Gov. Mike DeWine signed legislation Monday that allows Ohio gun owners to carry without permits despite calls from House Democrats for the governor to veto the bill.
Ohio becomes the 22nd state to allow people to carry a concealed firearm without a permit. The law also removes the requirement a citizen must notify law enforcement if they are carrying a concealed weapon unless asked.
The signing was announced in a news release that included four other bills signed into law but no comments from DeWine.
“The open carry of firearms is already legal in Ohio, however, once an individual were to put on a sweatshirt or jacket without a concealed carry permit, they would be in violation of the law,” Sen. Terry Johnson, R-McDermott, said. “Responsible gun owners should not be punished for lawfully practicing their constitutional rights.”
The Fraternal Order of Police of Ohio, the Ohio Association of Chiefs of Police, the Patrolmen’s Benevolent Association, the Ohio Mayors Alliance, the Catholic Conference of Ohio, the Cincinnati City Council and several civil rights groups actively opposed Senate Bill 215, and House Democrats sent a letter to DeWine urging a veto.
“By removing these responsible and reasonable precautions, this dangerous legislation compromises the safety and security of our communities and law enforcement while catering to extreme voices under the cover of constitutionality,” Democrats said in the letter. “As a former state attorney general and prosecutor, you understand, better than most, the potential impact enactment of this bill will have on the safety of our citizens and law enforcement personnel. We should not disrespect the survivors and casualties of Dayton and countless other communities by making SB 215 law.”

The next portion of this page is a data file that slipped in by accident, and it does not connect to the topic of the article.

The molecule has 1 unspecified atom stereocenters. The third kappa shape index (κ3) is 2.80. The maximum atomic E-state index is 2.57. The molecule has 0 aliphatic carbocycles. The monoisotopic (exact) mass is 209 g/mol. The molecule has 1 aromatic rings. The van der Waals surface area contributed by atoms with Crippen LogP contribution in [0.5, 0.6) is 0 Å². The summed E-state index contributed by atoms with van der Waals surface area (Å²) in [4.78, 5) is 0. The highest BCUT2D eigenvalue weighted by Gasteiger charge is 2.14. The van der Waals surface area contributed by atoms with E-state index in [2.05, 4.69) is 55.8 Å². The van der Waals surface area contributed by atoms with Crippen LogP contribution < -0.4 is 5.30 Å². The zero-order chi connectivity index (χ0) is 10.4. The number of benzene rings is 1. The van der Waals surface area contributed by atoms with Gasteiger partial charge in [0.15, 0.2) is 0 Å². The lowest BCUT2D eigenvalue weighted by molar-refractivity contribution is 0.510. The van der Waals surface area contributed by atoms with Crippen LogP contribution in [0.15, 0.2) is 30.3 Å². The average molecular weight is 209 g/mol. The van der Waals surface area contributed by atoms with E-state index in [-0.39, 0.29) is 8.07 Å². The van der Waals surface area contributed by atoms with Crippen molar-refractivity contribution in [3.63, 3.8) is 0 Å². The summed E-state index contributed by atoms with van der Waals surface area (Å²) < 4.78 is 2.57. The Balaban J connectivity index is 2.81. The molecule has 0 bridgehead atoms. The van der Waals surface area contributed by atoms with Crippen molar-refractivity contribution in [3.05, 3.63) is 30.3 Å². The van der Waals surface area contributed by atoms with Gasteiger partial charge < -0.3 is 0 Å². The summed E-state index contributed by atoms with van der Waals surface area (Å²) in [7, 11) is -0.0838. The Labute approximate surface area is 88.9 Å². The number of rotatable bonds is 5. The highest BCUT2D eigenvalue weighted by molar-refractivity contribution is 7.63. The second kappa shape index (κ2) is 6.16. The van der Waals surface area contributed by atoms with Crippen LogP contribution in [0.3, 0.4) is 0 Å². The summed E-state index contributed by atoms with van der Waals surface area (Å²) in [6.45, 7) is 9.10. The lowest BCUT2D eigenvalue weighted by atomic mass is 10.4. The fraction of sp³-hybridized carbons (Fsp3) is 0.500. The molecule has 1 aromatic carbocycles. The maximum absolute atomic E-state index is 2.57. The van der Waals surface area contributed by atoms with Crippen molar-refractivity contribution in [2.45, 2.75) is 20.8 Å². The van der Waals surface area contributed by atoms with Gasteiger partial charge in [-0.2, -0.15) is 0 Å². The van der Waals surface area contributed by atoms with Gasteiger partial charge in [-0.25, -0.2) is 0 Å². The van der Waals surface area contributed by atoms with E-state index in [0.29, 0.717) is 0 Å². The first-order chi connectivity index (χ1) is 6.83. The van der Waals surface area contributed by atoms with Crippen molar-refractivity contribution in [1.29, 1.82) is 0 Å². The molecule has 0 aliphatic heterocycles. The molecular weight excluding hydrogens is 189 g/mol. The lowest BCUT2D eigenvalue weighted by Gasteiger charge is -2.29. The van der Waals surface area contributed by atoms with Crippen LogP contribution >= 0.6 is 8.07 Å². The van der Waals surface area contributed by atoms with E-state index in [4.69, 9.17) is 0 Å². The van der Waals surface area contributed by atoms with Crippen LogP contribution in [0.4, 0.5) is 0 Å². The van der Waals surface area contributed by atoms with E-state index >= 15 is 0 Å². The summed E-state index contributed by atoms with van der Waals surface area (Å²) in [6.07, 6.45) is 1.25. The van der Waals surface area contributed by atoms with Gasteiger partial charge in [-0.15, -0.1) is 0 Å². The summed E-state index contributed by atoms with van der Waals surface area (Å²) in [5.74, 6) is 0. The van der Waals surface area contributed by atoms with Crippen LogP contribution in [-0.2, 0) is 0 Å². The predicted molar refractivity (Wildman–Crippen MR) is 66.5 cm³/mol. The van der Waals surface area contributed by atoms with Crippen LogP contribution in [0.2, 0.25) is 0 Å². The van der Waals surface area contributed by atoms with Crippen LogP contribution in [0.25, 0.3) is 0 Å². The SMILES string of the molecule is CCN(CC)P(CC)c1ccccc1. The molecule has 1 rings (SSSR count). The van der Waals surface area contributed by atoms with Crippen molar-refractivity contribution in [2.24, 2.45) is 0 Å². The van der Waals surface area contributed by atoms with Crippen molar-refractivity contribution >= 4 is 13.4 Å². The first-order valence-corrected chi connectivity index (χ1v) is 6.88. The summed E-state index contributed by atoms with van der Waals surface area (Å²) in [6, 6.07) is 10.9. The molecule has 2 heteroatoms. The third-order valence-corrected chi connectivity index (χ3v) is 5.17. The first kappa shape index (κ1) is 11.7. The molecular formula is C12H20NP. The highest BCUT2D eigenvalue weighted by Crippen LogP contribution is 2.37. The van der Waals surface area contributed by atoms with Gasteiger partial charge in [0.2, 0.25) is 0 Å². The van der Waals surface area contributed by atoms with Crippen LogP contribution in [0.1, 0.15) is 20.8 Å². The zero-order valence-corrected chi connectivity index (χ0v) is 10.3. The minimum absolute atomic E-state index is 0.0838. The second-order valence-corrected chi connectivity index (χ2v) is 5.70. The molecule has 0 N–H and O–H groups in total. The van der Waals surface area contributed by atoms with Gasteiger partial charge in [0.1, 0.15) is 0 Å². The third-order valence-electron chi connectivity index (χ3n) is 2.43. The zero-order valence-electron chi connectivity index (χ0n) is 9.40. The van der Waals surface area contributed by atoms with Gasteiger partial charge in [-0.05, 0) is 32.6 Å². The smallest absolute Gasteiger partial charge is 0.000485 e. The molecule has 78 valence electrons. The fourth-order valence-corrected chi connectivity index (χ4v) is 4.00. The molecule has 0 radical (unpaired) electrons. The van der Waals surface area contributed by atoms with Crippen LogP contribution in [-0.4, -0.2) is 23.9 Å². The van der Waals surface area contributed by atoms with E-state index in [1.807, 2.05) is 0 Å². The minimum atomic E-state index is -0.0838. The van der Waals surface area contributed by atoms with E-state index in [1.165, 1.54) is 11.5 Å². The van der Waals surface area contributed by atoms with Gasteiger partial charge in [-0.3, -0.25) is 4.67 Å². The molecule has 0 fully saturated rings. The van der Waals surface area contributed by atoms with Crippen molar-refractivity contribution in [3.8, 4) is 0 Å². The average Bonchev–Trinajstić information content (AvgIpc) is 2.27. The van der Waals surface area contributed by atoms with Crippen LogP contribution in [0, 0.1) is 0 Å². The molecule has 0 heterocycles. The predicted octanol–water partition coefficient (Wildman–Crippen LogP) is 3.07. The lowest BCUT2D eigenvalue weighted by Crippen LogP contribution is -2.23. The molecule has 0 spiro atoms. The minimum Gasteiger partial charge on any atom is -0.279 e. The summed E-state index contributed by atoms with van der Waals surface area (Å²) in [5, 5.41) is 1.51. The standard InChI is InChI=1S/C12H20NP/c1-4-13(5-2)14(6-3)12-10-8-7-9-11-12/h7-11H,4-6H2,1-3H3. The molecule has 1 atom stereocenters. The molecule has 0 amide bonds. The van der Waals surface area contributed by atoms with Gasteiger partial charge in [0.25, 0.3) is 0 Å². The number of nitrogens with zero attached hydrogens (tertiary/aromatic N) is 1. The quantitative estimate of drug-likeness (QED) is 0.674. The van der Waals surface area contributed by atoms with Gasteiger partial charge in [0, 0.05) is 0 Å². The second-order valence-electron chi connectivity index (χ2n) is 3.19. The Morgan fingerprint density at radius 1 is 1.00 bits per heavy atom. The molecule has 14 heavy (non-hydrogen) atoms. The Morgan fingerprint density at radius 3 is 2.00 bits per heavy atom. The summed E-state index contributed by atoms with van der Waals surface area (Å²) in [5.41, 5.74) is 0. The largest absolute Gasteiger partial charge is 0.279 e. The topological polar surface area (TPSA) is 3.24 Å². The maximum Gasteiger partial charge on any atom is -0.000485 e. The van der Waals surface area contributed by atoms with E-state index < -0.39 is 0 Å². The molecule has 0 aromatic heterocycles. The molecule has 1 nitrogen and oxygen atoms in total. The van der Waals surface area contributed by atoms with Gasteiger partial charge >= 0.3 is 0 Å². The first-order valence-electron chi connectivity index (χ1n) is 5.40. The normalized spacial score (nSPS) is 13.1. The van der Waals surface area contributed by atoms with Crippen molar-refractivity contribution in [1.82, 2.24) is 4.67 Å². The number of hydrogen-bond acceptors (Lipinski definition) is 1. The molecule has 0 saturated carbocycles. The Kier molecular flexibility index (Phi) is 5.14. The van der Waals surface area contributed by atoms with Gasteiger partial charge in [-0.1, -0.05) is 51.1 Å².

Democrats proposed several gun control amendments to SB 215, and Republicans rejected each of them.
DeWine proposed his own gun control plan after a 2019 mass shooting in Dayton, Ohio, that saw nine people killed and 17 more wounded when Connor Betts began shooting near the entrance of the Ned Peppers Bar in the city’s Oregon District.
DeWine's proposal called for prohibiting gun possession for those under a safety order and background checks on all firearm sales, with limited exception, such as gifts between family members. His proposal also included increased penalties for felons who possess guns, committing a felony while in possession of gun, brandishing a gun, for illegally obtained guns and more funding to secure schools and soft targets.
None of DeWine’s potential legislation has received any movement in the Ohio House or Senate.